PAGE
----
In this panel, Sawyer French, a Master’s student in Divinity at the University of Chicago, examined how the Indonesian state constructs and delineates the boundaries of religious identity through its religious curriculum in public schools. Through his fieldwork whichfocused on Islamic education classes in Indonesia, Sawyer showed how the state’s curriculum has contributed to an increasing alienation of Shia, Ahmadiyya, and Hizbut Tahrir, even while it has facilitated more unification between historically oppositional Sunni groups.
Muhamad Rofiq Muzakkir, a PhD student in Religious Studies at Arizona State University, presented on Millah Ibrahim, a religious group in Indonesia which combines the teachings of Judaism, Christianity and Islam. Muzzakir demonstrated how certain articles of the constitution, legal devices such as the blasphemy law, and the Majelis Ulama Indonesia have worked together to construct Islamic orthodoxy in Indonesia and to marginalize Millah Ibrahim and other minority religious groups.
Sajjad Hussain, a master’s student in Global Studies at the University of North Carolina in Chapel Hill, presented on the rise of Tehreek-e Labbaik, a Barelvi movement which was established in the aftermath of the assassination of the governor of Punjab, Salman Taseer in 2011. Through his examination of the political activism surrounding Aasia Bibi’s blasphemy trial, Sajjad complicated the persistent trope of equating Sufi practice with tolerance and situated the recent mobilization of a group of Barelvis in historical context.
Robert Mogielnicki, a non-resident fellow at the Arab Gulf States Institute in Washington, a senior analyst with The Siwa Group, and a researcher at Magdalen College, University of Oxford, delivered a paper focusing on the emergence of free zones in Dubai in the 1980s. Mogielnicki argued that the emergence of these free zones preserved an operating space for the historically significant foreign merchant class, especially from Iran and Southeast Asia. Mogielnicki extended his analysis of free zones beyond the economic realm to consider their religious and social impact.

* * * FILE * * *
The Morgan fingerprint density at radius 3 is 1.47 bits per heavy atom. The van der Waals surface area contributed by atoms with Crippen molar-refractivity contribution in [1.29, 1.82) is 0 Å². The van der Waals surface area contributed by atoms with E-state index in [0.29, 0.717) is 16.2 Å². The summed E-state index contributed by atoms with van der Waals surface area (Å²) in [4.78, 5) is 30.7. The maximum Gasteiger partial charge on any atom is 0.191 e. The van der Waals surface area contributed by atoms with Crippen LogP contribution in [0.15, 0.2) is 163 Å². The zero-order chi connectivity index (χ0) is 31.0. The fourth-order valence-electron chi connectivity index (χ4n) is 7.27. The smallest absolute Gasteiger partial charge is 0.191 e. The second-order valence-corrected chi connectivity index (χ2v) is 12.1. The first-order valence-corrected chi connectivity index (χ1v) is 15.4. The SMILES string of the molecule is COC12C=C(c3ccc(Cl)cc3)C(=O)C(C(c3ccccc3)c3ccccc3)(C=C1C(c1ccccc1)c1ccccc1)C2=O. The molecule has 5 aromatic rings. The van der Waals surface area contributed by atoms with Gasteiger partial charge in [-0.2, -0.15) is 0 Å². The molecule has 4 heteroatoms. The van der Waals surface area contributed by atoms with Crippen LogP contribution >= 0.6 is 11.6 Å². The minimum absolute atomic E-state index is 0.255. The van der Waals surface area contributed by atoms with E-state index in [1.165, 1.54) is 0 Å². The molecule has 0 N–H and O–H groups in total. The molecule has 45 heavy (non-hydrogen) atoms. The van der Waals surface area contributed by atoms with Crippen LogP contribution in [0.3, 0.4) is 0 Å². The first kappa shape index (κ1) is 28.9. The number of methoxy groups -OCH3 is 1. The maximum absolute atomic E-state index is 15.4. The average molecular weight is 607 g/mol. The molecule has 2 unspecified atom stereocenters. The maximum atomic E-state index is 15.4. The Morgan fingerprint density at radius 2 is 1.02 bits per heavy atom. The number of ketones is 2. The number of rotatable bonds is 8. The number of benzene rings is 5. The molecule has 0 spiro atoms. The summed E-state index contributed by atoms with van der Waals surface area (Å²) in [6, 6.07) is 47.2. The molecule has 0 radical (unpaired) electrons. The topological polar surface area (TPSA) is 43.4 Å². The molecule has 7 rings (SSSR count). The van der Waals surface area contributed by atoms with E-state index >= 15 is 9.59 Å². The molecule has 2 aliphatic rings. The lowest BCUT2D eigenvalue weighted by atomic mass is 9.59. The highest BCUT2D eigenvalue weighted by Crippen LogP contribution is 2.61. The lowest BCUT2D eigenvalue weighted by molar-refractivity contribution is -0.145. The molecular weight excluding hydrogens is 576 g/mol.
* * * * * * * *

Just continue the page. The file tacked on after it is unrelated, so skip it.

Professor Bigelow drew attention to a shared theme that emerged from the papers :the productive power of intolerance operating in sites where the nation-state is produced – in museums, schools, and state governing bodies. She challenged the panelists to also look for other kinds of resonances of the state outside of education and state institutions. Dr. Bigelow emphasized the importance of historically contextualizing religious movements and interrogating claims made about a movements’ continuity over time. She also highlighted the importance of paying close attention to the ways in which claims of authority within particular religious groups have also been contested.
Concluding Remarks: Hegemonies and The Intersectional Study of Religion
Lastly, Professor Juliane Hammer delivered the concluding remarks for the event. Dr. Hammer asked the audience to consider how Euro-American-centric modernity operates as militaristic and theoretical hegemonies within any research project. She highlighted that in order to think outside of this framework, we, as scholars, must contemplate how we can think through decolonial frameworks instead, as well self-reflect on how we may be participating within these hegemonic structures. Dr. Hammer noted that, as part of this self-reflection, when we come across constructs such as race, gender, religion, culture, and civilization, we must examine them through an intersectional means – not necessarily in terms of identity, but as overlapping and intersectin